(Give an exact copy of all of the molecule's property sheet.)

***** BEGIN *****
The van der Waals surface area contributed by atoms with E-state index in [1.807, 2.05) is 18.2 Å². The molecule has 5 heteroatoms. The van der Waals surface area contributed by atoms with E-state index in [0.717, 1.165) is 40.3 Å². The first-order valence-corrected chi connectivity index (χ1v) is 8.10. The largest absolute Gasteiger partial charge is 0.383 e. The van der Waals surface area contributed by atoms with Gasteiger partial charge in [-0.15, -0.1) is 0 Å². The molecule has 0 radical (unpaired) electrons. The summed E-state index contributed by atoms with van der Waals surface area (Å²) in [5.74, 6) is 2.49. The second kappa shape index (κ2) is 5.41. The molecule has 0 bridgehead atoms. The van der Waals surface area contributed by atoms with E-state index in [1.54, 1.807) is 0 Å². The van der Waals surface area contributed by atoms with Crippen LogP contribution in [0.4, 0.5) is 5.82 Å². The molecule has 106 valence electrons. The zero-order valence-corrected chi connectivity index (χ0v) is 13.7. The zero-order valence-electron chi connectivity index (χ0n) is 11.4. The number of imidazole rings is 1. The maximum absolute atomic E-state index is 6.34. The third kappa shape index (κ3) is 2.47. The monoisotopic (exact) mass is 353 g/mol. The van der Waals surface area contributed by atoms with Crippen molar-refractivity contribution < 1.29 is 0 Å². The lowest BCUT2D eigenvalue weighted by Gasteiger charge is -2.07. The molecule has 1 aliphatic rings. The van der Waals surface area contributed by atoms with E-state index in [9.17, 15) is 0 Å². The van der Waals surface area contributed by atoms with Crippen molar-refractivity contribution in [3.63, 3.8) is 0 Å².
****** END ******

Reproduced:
The van der Waals surface area contributed by atoms with E-state index in [1.807, 2.05) is 18.2 Å². The molecule has 5 heteroatoms. The van der Waals surface area contributed by atoms with E-state index in [0.717, 1.165) is 40.3 Å². The first-order valence-corrected chi connectivity index (χ1v) is 8.10. The largest absolute Gasteiger partial charge is 0.383 e. The van der Waals surface area contributed by atoms with Gasteiger partial charge in [-0.15, -0.1) is 0 Å². The molecule has 0 radical (unpaired) electrons. The summed E-state index contributed by atoms with van der Waals surface area (Å²) in [5.74, 6) is 2.49. The second kappa shape index (κ2) is 5.41. The molecule has 0 bridgehead atoms. The van der Waals surface area contributed by atoms with E-state index in [1.54, 1.807) is 0 Å². The van der Waals surface area contributed by atoms with Crippen LogP contribution in [0.4, 0.5) is 5.82 Å². The molecule has 106 valence electrons. The zero-order valence-corrected chi connectivity index (χ0v) is 13.7. The zero-order valence-electron chi connectivity index (χ0n) is 11.4. The number of imidazole rings is 1. The maximum absolute atomic E-state index is 6.34. The third kappa shape index (κ3) is 2.47. The monoisotopic (exact) mass is 353 g/mol. The van der Waals surface area contributed by atoms with Crippen molar-refractivity contribution < 1.29 is 0 Å². The lowest BCUT2D eigenvalue weighted by Gasteiger charge is -2.07. The molecule has 1 aliphatic rings. The van der Waals surface area contributed by atoms with E-state index in [9.17, 15) is 0 Å². The van der Waals surface area contributed by atoms with Crippen molar-refractivity contribution in [3.63, 3.8) is 0 Å².